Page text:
It will be appreciated that steam may be considered in some embodiments as constituting the main cleaner, while steam may be regarded as the flushing agent when other cleaners, such as water-based chemicals, are used to pretreat stains more difficult to remove.
One concise statement of utilizing an exemplary workstation such as 10 of present FIG. 1 follows. Once desirably situated and preferably leveled, electrical power may be applied thereto, and the boiler means 54 may be operated so as to generate steam. Once steam is available, a soiled garment (either pretreated or not, in accordance with the different embodiments of the invention) may be placed over vacuum area 20, as shown in FIG. 1. Foot pedal switch 84 may be depressed to activate the relatively high vacuum force in accordance with the present invention. Utilizing the steam hand gun 58, the operator may direct steam towards vacuum area 20 or thereabouts, working the soiled garment 42 until it is cleaned. Water-based pretreatment cleaners may be utilized on relatively more difficult stains to remove. In such instance, both the stain (particulate matter and the like) and the cleaner are flushed from garment 42 with the steam (and partly by the vacuum).
Subsequently, the area may be dried through continued operation of the vacuum force, or drying may be augmented by the direction of compressed air from hand gun 86. In some instances, the vacuum force alone will be sufficient to dry the garment 42.
As understood by those of ordinary skill in the art, tank 50 associated with vacuum means 40 collects the dirty steam water in the event that environmental concerns contraindicate direct discharge thereof into the regular water treatment drains. Again, advantageously due to the relatively low rate of water consumption with the overall methodology and apparatus, collection container 50 can be utilized for a relatively lengthy period of time without requiring emptying thereof. To a certain extent, the water consumption rate can also be controlled by the operator, who has the option to relatively lightly depress handle 62 of gun 58 so as to control the amount of steam emerging therefrom.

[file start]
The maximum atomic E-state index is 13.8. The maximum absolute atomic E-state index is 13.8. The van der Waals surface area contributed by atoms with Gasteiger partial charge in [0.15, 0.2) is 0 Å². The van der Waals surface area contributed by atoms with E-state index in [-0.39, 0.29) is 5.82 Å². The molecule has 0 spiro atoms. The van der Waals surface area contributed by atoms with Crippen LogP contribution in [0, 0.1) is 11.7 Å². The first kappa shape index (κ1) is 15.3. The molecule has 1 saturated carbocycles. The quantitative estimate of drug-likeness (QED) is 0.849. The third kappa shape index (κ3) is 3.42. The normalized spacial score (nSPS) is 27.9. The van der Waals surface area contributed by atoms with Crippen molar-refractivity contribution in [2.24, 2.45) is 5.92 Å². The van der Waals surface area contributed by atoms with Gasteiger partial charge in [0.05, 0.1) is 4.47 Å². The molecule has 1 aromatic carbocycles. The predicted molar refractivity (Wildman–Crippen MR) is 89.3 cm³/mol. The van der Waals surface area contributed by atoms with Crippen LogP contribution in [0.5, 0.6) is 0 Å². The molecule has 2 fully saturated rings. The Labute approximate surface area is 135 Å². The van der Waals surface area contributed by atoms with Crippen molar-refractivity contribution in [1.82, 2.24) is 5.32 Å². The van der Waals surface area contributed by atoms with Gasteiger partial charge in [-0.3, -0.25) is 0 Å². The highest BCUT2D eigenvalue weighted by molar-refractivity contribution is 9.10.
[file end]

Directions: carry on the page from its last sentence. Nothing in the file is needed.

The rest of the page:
It should be further understood by those of ordinary skill in the art that the foregoing presently preferred embodiments (both apparatus and method) are exemplary only, and that the attendant description thereof is likewise by way of words of example rather than words of limitation and their use does not preclude inclusion of such modifications, variations, and/or additions to the present invention as would be readily apparent to one or ordinary skill in the art, the scope of the present invention being set forth in the appended claims.
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|US20070151309 *||Dec 30, 2005||Jul 5, 2007||Kendall James W||Laundry module for modular laundry system|
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|U.S. Classification||8/149.1, 68/205.00R, 68/240, 8/149.3, 68/20, 8/158, 68/5.00R|
|International Classification||D06F43/00, D06B5/24|
|Cooperative Classification||D06B5/24, D06F43/002|
|European Classification||D06F43/00B, D06B5/24|
|Sep 6, 1991||AS||Assignment|
Owner name: CHEROKEE PRODUCTS, INC. A CORP. OF SOUTH CAROLI
Free format text: ASSIGNMENT OF ASSIGNORS INTEREST.;ASSIGNOR:JUNG, HERBERT C., JR.;REEL/FRAME:005838/0067
Effective date: 19910906
|Apr 5, 1994||CC||Certificate of correction|
|Jun 19, 1996||FPAY||Fee payment|
Year of fee payment: 4
|Sep 28, 2000||FPAY||Fee payment|
Year of fee payment: 8
|Nov 3, 2004||REMI||Maintenance fee reminder mailed|
|Apr 20, 2005||LAPS||Lapse for failure to pay maintenance fees|
|Jun 14, 2005||FP||Expired due to failure to pay maintenance fee|
Effective date: 20050420